Latimer: Long-term effects of childhood bullying

Victims of bullying had higher rates of depression, anxiety and suicidal ideation at age 45 than those who had not been bullied.

With another school year winding down, it may seem a strange time to bring up a subject often affecting our kids when they’re out on the schoolyard.

But just as there is no one season for childhood bullying, there is also new evidence to suggest its effects last far longer than the school year.

A new longitudinal study out of the UK followed 8,000 people for up to 50 years to determine the long-term effects of childhood bullying. Results were published last month in AJP in Advance.

Being a victim of childhood bullying was associated with persistent and pervasive negative effects well into middle age.

Researchers examined data concerning bullying exposure between the ages of 7 and 11 and then followed up between the ages of 23 and 50. Bullying was fairly common for this population who grew up in the 1960s with more than a quarter of subjects experiencing some bullying and 15 percent reporting frequent bullying.

Victims of bullying had higher rates of depression, anxiety and suicidal ideation at age 45 than those who had not been bullied. They were also less likely to be living with a partner or having other social relationships and were more likely to experience financial strain, have a poor perceived quality of life and self-report poor cognitive functioning at age 50.

Although the results are stark, they are not all that surprising given our knowledge of the lasting impact of any childhood trauma. Childhood is an important and formative time for individuals and lays a foundation for future mental health.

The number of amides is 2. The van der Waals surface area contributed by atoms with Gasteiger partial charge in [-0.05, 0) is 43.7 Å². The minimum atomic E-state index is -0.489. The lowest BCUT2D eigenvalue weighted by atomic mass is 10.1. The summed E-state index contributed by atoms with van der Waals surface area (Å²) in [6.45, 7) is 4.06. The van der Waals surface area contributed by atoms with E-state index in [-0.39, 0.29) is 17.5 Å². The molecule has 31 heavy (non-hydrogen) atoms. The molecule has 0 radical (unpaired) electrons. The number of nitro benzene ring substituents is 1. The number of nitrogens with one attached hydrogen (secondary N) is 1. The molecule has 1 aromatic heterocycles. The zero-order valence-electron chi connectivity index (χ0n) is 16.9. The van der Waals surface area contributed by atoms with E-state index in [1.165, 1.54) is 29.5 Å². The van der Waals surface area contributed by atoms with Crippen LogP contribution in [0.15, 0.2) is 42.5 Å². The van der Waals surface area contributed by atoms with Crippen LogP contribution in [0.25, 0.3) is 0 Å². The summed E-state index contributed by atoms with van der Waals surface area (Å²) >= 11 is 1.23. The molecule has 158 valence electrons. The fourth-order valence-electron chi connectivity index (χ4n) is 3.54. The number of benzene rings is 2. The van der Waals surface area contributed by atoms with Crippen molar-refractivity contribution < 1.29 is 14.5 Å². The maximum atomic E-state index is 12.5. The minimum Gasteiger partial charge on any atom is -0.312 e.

It is important to realize the potential for childhood bullying to harm the mental health and well being of adults well into middle age. Although bullying has received wider attention from schools, parents and the media in recent years, we now have one more convincing reason not to ignore it.

We must do all we can to prevent bullying at a young age and ensure we provide safe, friendly spaces at schools and other places where kids get together.

Further, when we become aware of bullying behaviour, we cannot hide our heads in the sand. We must face it and do what we can to not only stop the behaviour, but also to mitigate the lasting impact it can have on victims.

Researchers in this study suggest psychiatrists need to take a more active role in schools and be willing to work alongside school staff to manage the victimization that can and does occur.


At least when a psychiatrist or other mental health professional is working with a school-aged patient experiencing bullying, it would be helpful to ensure the issue is being addressed in a coordinated fashion between the health professionals, school staff and parents.

This is a preventable problem when we work together.


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